Stockholders may become liable for Corporate debt if they have personally guranteed such debt. In rare cases, stockholders may be held liable for debts of a corporation if a court elects to "pierce the corporate veil" and apply "alter-ego liability". This removal of the corporate shield ususally results from a corporation’s failure to follow certain, relatively simple formalities, such as having a board of directors, having an annual stockholders meeting, and keeping company books and records. Such action may also result if the court feels owners are using a corporation to further their own personal adgenda, to defraud business creditors, or to engage in some illegal act. In general, if a corporation suffers a loss, the corporation itself must bear the cost of that loss to the extent of its own value. The personal assets of the individual shareholders would not normally be effected. Shareholders do however indirectly bear any loss by a decline in the value of their stock in the corporation.

Are there tax advantages to incorporating my business?

Incorporated businesses are afforded tax benefits from the IRS and state governments which are not available to sole proprietorships and other types of business structures. Incorporated entities are taxed at a lower rate than most other types of business organizations, or individuals.

A corporation can own shares in other corporations and collect dividends at a greatly reduced tax rate. A corporate entity can carry any amount of capial loss forward to subsequent tax years. Sole proprietorships, on the other hand, are severely limited in the amount of capital loss they can claim, and carry forward. A corporation is afforded preferential treatment for expenses such as pension plans, savings plans, Insurance and medical costs, capital investment in the business, business travel, client entertainment, , and the possible tax audit.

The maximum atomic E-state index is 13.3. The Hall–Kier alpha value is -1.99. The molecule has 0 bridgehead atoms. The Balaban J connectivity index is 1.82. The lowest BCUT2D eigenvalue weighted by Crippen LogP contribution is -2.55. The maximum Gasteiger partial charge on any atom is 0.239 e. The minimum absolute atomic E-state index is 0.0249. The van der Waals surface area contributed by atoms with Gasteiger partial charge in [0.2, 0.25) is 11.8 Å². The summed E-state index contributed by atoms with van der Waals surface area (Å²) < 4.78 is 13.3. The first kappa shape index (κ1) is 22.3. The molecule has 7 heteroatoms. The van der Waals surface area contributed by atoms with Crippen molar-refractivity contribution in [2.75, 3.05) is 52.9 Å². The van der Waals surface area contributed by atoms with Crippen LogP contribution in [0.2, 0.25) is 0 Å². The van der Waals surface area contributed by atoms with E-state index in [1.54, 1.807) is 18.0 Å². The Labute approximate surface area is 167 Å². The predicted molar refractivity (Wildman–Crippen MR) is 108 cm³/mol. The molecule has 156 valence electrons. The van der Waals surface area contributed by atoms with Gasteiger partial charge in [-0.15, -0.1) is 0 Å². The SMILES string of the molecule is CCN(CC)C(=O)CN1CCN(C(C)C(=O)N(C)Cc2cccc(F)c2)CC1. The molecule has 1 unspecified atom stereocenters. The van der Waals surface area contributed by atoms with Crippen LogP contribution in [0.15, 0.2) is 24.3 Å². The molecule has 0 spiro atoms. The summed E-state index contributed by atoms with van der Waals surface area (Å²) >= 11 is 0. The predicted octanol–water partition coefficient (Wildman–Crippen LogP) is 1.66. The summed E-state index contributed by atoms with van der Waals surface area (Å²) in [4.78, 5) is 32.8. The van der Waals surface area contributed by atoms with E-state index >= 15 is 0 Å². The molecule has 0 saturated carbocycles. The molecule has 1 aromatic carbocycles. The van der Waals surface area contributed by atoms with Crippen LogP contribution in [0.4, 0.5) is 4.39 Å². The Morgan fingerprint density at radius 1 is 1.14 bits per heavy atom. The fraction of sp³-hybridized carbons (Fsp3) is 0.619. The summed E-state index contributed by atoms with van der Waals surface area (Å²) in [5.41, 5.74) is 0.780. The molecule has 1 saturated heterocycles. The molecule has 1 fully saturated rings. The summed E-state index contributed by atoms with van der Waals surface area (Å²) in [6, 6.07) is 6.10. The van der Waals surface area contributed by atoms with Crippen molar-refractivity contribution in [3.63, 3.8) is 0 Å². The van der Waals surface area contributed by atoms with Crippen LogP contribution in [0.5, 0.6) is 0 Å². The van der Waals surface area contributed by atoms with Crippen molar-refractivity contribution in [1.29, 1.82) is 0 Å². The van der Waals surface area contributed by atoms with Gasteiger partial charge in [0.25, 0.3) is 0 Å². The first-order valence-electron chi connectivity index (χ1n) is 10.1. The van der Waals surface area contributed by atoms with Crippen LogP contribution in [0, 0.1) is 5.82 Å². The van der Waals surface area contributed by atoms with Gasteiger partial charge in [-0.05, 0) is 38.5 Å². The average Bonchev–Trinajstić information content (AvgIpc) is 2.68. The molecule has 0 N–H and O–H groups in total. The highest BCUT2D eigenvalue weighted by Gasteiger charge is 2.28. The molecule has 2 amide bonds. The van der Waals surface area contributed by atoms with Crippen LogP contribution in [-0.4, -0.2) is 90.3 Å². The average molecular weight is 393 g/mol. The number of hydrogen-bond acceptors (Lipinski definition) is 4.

Certain types of corporations are allowed to file for S Corporation status. “S” status allows the entity to pass taxes straight through to the owners, thus the entity does not pay taxes, only the owners do.

Tax advantages for C-Corporations, S-Corporations, LLCs (Limited Liability Companies), LLPs ( Limited Liability Partnerships), Propietorships, Partnerships, and other types of business structures can be quite different and quite complicated. A tax professional should be consulted for details and advice as to which entity is appropriate for any particular business situation.

Is it easier to capitalize a proprietorship or a corporation?

How a buiness is organized often greatly influences it's ability to secure capitalization. As a general rule, it is easier for a corporation to raise capital than it is for a partnership or proprietorship. A corporation usually has greater credibility with the public. Investors and lenders are often more likely to put money into a corporation, when compared to a proprietorship or partnership. A corporation, on the other hand, can not only borrow money, it can also issue stock, bonds, or other types of financial instruments, as permitted by the general corporation law in it’s state of domicile. A corporation, being a legal entity, is responsible for it’s own actions. Shareholders can invest in it without being held liable for the corporation's decisions, or debt.

Investment in a partnership or proprietorship is usually limited to the owner’s assets, the income the business produces, or borrowing money from family, friends, or lenders, and the owners are liable for company decisions and financial liabilities.

In terms of value, sole-proprietorship or partnership businesses are usually sold for one to two times annual earnings, whereas corporations are often valued at between 12 to 25 times annual earnings or more.

Frequently Asked Questions (FAQs),and other pertinent information regarding Incorporating in Delaware, establishing a business presence in Delaware, and Delaware Registered Agency can be found on the Delaware Secretary of State's web site.

Executive Offices, Inc. does not provide financial or legal advice.